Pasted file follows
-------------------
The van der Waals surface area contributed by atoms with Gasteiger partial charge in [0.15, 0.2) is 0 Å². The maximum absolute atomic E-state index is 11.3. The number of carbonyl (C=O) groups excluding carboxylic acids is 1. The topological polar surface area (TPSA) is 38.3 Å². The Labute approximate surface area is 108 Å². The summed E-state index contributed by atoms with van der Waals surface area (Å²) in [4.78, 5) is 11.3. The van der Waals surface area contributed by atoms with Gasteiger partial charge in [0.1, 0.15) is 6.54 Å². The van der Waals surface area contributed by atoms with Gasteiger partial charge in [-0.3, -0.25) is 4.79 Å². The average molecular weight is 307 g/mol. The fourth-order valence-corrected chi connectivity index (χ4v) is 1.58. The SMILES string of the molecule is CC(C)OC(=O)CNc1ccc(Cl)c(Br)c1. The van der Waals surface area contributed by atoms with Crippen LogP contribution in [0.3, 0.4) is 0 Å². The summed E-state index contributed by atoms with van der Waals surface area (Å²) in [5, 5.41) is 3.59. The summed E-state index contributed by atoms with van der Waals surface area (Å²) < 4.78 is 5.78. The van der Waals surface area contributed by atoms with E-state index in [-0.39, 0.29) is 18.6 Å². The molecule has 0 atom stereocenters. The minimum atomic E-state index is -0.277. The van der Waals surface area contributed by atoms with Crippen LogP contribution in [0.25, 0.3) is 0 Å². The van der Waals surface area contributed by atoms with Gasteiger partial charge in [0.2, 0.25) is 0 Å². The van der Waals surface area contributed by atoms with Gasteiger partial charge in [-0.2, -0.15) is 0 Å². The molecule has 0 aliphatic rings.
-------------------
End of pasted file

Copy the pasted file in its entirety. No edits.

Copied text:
The van der Waals surface area contributed by atoms with Gasteiger partial charge in [0.15, 0.2) is 0 Å². The maximum absolute atomic E-state index is 11.3. The number of carbonyl (C=O) groups excluding carboxylic acids is 1. The topological polar surface area (TPSA) is 38.3 Å². The Labute approximate surface area is 108 Å². The summed E-state index contributed by atoms with van der Waals surface area (Å²) in [4.78, 5) is 11.3. The van der Waals surface area contributed by atoms with Gasteiger partial charge in [0.1, 0.15) is 6.54 Å². The van der Waals surface area contributed by atoms with Gasteiger partial charge in [-0.3, -0.25) is 4.79 Å². The average molecular weight is 307 g/mol. The fourth-order valence-corrected chi connectivity index (χ4v) is 1.58. The SMILES string of the molecule is CC(C)OC(=O)CNc1ccc(Cl)c(Br)c1. The van der Waals surface area contributed by atoms with Crippen LogP contribution in [0.3, 0.4) is 0 Å². The summed E-state index contributed by atoms with van der Waals surface area (Å²) in [5, 5.41) is 3.59. The summed E-state index contributed by atoms with van der Waals surface area (Å²) < 4.78 is 5.78. The van der Waals surface area contributed by atoms with E-state index in [-0.39, 0.29) is 18.6 Å². The molecule has 0 atom stereocenters. The minimum atomic E-state index is -0.277. The van der Waals surface area contributed by atoms with Crippen LogP contribution in [0.25, 0.3) is 0 Å². The van der Waals surface area contributed by atoms with Gasteiger partial charge in [0.2, 0.25) is 0 Å². The van der Waals surface area contributed by atoms with Gasteiger partial charge in [-0.2, -0.15) is 0 Å². The molecule has 0 aliphatic rings.